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Football is a Game of Field Position and Hedley’s Big Boot Boosts Miami’s Chances in 2020
While Miami has been scrutinized for its flaws in 2019 related to missed field goals that often left opponents with advantageous field position, the Canes are just two years removed from one of the most atrocious punting units in the country, which often resulted in poor field position. That is until Australian native and current Cane, Louis Hedley, stole the show on National Signing Day after becoming a Cane in February 2019, subsequently took over the punting duties, and never looked back.
And, even though, the focus all offseason has been on a revamped kicking game led by Jose Borregales, the introduction of the spread offense led by transfer QB D’Eriq King, and overhauling an abysmal offensive line, the unsung hero going into 2020 may be Hedley who exhibited an integral role on opening night against UAB as he consistently flipped the field position by pinning the Blazers deep in their own territory.
As a freshman, Hedley was noted to bring a positive influence to the locker room as he was awarded the Canes’ Special Teams MVP award. The 6’4”, 220lb punter showed versatility by working out of spiral and rollout punts, and averaged 43.9 yards per punt, with 21 finesse boots inside the 20-yard line.
Also, give some respect to Lou Hedley. Kickers are people too. He’s one of the most important players on Miami
— Miami Against The World (@hurricanesmarsh) September 12, 2020
For the Hurricanes, this pivotal change in field position was a marked improvement from what they experienced the two years preceding Hedley’s arrival. In 2018, the 64 punts by Canes players traveled an average of 38.2 yards per punt, at a net average of 34.5 yards. In 2017, 74 punts went and average of 38.7 yards per punt, with a net average of 36.2 yards. Football is a game of field position, which starts with the special teams, and Miami was often left behind the eight ball trying to dig their way out of poor positioning after punts that essentially went directly sideways, including in pivotal moments.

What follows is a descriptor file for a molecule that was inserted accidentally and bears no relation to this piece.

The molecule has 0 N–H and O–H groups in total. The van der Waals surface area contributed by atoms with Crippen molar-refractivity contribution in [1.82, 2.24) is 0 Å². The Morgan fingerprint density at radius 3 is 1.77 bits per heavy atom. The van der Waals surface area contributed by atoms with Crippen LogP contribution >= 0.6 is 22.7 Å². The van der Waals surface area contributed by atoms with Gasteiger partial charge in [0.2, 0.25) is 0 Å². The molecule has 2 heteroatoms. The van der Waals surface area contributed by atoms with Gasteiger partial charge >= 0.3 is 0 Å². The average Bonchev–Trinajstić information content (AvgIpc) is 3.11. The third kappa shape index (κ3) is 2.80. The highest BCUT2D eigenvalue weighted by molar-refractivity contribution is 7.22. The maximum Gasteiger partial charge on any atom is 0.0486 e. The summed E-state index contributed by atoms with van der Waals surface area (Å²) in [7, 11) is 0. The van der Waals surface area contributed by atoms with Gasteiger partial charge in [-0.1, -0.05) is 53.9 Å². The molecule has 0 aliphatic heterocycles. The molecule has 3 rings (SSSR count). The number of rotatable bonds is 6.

Even based on the success his freshman year, a lot of Hedley’s potential remained untapped as he only had three months of experience kicking an American football prior to coming to America.
Regardless he had success. But, going into this season, Hedley was snubbed from the Ray Guy Preseason Watch List, which is an end-of-season award presented to college football’s most outstanding punter. If his season debut last Thursday night against UAB is any indicator, Hedley should be right in the hunt for the Ray Guy Award as he punted six times at an average of 47.5 yards, including two 50 yard punts and two placed inside the UAB 20-yard line. For reference, the 47.5 yard average places Hedley 0.3 yards behind the national leader after one week and would put him as the fourth best average punter in 2019, only 0.6 yards behind last year’s Ray Guy Award Winner, Kentucky Punter, Max Duffy. As to the yardage, it should also be noted that most of Hedley’s punts were fair caught and thus did not bounce for additional yards.
Hedley has also taken holding duties in the kicking game, which, as mentioned previously, needs to be more consistent this year.
Overheard in the press box about Lou Hedley: “He’s still good.”
— Christy Chirinos (@ChristyChirinos) September 11, 2020
Regardless of the individual accolades, Hedley proved to be a leader even as a freshman. He knows, and many Canes’ fans know based on 2018 punting woes and 2019 placeholding woes, that it takes all three phases to set the tone for a fully-functioning team, as many games have been won and lost based on field position. I expect big things and big punts to continue to come for Hedley as he boots his way to the title of one of the nation’s top punters. In doing so, he should make the job easier for the defense and offense to seal many more victories this season.